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Jones v. Minner

United States District Court, D. Delaware

October 2, 2018

MATTHEW JONES, Plaintiff,
v.
RUTH ANN MINNER, et al., Defendants.

          Matthew Jones, Greenwood, Delaware. Pro Se Plaintiff.

          MEMORANDUM OPINION

          ANDREWS, U.S. District Judge.

         Plaintiff Matthew Jones, who appears pro se and has been granted leave to proceed in forma pauperis, filed this action in June 2017 in the United States District Court for the Eastern District of New York against Ruth Ann Minner, Jack Markell, John Carney and the Delaware Governor's Office. (D.I. 1). The matter was transferred to this Court in December 2017. (D.I. 5, 6). Jones asserts jurisdiction by reason of a federal question, diversity of citizenship, and the United States government as a defendant. (D.I. 1 at 2). The Court proceeds to screen the Complaint pursuant to 28 U.S.C. § 1915(e)(2)(B).

         BACKGROUND

         In the Complaint, Jones provides his biography beginning in the first grade to the date of the Complaint. He alleges that "the events that initiated" this case occurred in the Fall of 2015, when for the third time that year, his roommate/mother contacted the police and mobile crisis intervention services. (D.I. 1 at 16). Plaintiff provided police and mobile crisis evidence, they interviewed the complainant, left, only to return the next day and forcefully hospitalize Plaintiff. (Id.). It was the third (or sixteenth, see id. at 8) time that Plaintiff was forcefully hospitalized. (Id. at 16). After he was released, Plaintiff filed an action in this Court, Jones v. Crisis Intervention, Civ. No. 16-410-RGA, which was dismissed for lack of jurisdiction. (Id. at 17). That judgment was affirmed by the Court of Appeals at No. 17-1585.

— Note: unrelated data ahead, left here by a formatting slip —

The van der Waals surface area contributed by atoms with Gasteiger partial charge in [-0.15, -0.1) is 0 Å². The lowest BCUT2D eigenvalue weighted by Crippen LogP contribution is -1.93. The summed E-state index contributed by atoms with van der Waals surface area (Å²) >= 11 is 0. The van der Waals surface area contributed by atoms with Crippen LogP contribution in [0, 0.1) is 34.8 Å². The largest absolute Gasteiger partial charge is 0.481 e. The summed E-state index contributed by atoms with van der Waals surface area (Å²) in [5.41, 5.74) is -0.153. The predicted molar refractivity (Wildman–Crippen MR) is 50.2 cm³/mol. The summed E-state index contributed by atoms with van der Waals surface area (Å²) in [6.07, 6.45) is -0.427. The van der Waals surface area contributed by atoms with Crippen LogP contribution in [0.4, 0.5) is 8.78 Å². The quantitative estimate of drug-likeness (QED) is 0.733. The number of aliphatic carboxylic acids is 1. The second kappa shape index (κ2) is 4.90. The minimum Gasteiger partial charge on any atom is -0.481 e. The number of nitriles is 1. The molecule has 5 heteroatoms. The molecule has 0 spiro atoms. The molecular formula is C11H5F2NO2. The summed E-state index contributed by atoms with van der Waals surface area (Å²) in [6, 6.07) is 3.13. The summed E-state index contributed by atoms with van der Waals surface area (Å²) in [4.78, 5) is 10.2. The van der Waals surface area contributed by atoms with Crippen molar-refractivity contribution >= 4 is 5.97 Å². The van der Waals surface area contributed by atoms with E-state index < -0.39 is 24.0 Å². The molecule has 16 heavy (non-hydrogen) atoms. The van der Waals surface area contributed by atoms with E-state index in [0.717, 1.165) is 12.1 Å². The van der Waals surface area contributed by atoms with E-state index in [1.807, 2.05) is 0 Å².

The Complaint alleges that Defendants are identity thieves. (Id. at 23). Plaintiff explains that they "are fully staffed by employees who are capable of doling out life-ending drugs but have not received the proper education, or any, and do not live in the names and appearances of which they were born; therefore, they have no legal standing." (Id.). The Complaint goes on to allege, "Defendants attempted to murder [Plaintiff] and assaulted [him] on three or more occasions. They were all knowing in their misdiagnosis and malicious care." (Id. at 32).